Story Time


So I've got all these fancy blog posts planned. More than planned, actually — they're well underway. But it's also been a busy couple of months, so nothing's really ready yet.To make my schedule even worse, I kind of sort of got myself a little bit addicted to the writings of this one blogger. Normally I can't frigging stand blogs, including my own. Everyone always asks me what blogs I read, and I reply: "Um... do books count?" Which of course is greeted with blank stares, since nobody seems to read books anymore these days. Such a shame.Anyway, recently I tried another fling with reddit. I'm always getting addicted to reddit for a little while, and then coming off it cold-turkey for a month or two while I reassess whether I want to be spending my life reading pun threads and upmodded lolcat pictures and conspiracy theories.Not to mention the comments, which can individually sometimes be quite cool, but in aggregate only make sense when you read them aloud with the voice of the Comic Book Guy from the Simpsons: "I upvoted you for the appropriate uses of 'its' and 'their' in the link title, but downvoted you because your link actually appeared on a little-known German social networking site several hours ago. I feel it is important that you understand that this is not a zero-vote of abstention, but rather a single upvote and a single downvote cancelling one another out." If you read the comments with CBG's voice, a lot of them make a whole lot more sense.No matter how many times I quit, in the end I always wind up sneaking a peek at the reddit home page in a moment of weakness, and before long I'm hooked again, following the adventures of memes about narwhals and how is babby formed and all this other stuff I have zero context for, but occasionally it's hysterically funny. I'm guessing this is more or less what heroin is like. Some days I don't even shower.In any case, my latest reddit flirtation ultimately led to a secondary and more severe addiction to the writings of some dude who goes by the name "davesecretary". Yeah, him. He's a fucking genius. I started reading his old re-posted stories, got hooked and basically blacked out and lost about three days where nobody knew where the hell I was. Eventually I made my way to his stories about his trip to China. At that point I became actively envious of someone for I think the second or maybe third time in my adult life. I'm just not the jealous type normally, but damn that guy can write. He has a real gift.So now I'm flat-out jealous. I'm not going to make a secret of it, either, and pretend he's started some trend and I'm just a bigger light jumping on the bandwagon or some lame shit like that. No, he writes way better than I do, and I'm just going to copy him blatantly, like Terry Brooks rewriting Lord of the Rings line-by-line badly as Shitstorm of Shannara.I had actually already been thinking of publishing some true stories. In fact before I stumbled on davesecretary's tales, I had written down the story below about my brother Dave taking out the garbage, and I had been planning more. But Dave Secretary's stories were like the Great Pyramids next to the mud pueblo of my own ambition. He's like a force of nature; stories just surround the guy like gnats, and he spews out the funniest, most interesting possible versions of them imaginable.So while I work on my more technically ambitious blogs-in-progress, I thought I'd kick off a series of light reading. It's all true stories. None of it is anywhere near as cool as trying to find a box bigger than Kyle's goddamn cereal box, and nothing in them is anywhere near as funny as the line "Iodine, Dave." But at least these are my own stories, and they're kinda fun to write do[...]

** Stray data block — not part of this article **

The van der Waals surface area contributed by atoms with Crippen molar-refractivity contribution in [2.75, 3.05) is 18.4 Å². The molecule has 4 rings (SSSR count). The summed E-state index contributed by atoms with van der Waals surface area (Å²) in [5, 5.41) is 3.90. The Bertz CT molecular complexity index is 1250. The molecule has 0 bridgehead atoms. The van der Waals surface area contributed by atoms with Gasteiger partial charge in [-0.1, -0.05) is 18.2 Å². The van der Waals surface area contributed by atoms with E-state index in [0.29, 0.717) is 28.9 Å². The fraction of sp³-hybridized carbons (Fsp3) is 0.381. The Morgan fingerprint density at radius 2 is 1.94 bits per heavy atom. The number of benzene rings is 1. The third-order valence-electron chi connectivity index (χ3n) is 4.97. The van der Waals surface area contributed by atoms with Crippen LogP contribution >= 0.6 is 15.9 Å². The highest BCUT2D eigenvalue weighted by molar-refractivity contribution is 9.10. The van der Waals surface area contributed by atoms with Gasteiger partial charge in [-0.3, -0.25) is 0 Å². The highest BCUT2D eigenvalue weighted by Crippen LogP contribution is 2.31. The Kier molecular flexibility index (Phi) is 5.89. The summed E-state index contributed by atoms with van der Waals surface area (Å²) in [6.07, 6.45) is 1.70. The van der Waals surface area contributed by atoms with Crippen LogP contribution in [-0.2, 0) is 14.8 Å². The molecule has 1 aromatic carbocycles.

A programmer's view of the Universe, part 2: Mario Kart